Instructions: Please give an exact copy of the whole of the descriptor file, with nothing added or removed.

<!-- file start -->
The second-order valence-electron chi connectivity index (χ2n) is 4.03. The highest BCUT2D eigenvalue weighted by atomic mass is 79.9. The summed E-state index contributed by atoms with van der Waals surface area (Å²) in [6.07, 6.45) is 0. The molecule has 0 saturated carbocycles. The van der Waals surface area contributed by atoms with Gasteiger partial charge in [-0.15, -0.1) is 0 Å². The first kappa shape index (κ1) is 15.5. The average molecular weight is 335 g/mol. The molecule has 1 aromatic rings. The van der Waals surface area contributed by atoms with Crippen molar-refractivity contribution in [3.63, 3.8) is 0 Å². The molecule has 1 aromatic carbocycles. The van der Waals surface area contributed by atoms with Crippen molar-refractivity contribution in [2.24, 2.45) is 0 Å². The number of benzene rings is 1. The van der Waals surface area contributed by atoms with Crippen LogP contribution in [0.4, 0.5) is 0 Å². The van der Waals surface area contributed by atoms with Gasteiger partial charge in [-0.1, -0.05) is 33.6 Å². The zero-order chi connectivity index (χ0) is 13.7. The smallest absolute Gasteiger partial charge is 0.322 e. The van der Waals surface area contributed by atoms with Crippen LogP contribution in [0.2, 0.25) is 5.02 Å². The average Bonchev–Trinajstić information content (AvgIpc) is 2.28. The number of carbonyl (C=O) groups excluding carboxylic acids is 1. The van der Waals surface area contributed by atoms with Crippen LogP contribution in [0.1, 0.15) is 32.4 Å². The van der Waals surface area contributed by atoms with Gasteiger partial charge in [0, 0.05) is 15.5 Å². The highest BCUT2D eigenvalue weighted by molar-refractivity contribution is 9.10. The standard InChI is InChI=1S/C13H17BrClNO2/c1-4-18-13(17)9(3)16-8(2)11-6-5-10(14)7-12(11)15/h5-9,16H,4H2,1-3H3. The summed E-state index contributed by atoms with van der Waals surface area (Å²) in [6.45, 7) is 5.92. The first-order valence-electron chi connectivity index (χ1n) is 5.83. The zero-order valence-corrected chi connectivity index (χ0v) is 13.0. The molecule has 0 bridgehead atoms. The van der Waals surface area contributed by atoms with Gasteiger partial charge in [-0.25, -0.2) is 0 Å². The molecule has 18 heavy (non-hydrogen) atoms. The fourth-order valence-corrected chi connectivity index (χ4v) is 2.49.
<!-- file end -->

The second-order valence-electron chi connectivity index (χ2n) is 4.03. The highest BCUT2D eigenvalue weighted by atomic mass is 79.9. The summed E-state index contributed by atoms with van der Waals surface area (Å²) in [6.07, 6.45) is 0. The molecule has 0 saturated carbocycles. The van der Waals surface area contributed by atoms with Gasteiger partial charge in [-0.15, -0.1) is 0 Å². The first kappa shape index (κ1) is 15.5. The average molecular weight is 335 g/mol. The molecule has 1 aromatic rings. The van der Waals surface area contributed by atoms with Crippen molar-refractivity contribution in [3.63, 3.8) is 0 Å². The molecule has 1 aromatic carbocycles. The van der Waals surface area contributed by atoms with Crippen molar-refractivity contribution in [2.24, 2.45) is 0 Å². The number of benzene rings is 1. The van der Waals surface area contributed by atoms with Crippen LogP contribution in [0.4, 0.5) is 0 Å². The van der Waals surface area contributed by atoms with Gasteiger partial charge in [-0.1, -0.05) is 33.6 Å². The zero-order chi connectivity index (χ0) is 13.7. The smallest absolute Gasteiger partial charge is 0.322 e. The van der Waals surface area contributed by atoms with Crippen LogP contribution in [0.2, 0.25) is 5.02 Å². The average Bonchev–Trinajstić information content (AvgIpc) is 2.28. The number of carbonyl (C=O) groups excluding carboxylic acids is 1. The van der Waals surface area contributed by atoms with Crippen LogP contribution in [0.1, 0.15) is 32.4 Å². The van der Waals surface area contributed by atoms with Gasteiger partial charge in [0, 0.05) is 15.5 Å². The highest BCUT2D eigenvalue weighted by molar-refractivity contribution is 9.10. The standard InChI is InChI=1S/C13H17BrClNO2/c1-4-18-13(17)9(3)16-8(2)11-6-5-10(14)7-12(11)15/h5-9,16H,4H2,1-3H3. The summed E-state index contributed by atoms with van der Waals surface area (Å²) in [6.45, 7) is 5.92. The first-order valence-electron chi connectivity index (χ1n) is 5.83. The zero-order valence-corrected chi connectivity index (χ0v) is 13.0. The molecule has 0 bridgehead atoms. The van der Waals surface area contributed by atoms with Gasteiger partial charge in [-0.25, -0.2) is 0 Å². The molecule has 18 heavy (non-hydrogen) atoms. The fourth-order valence-corrected chi connectivity index (χ4v) is 2.49.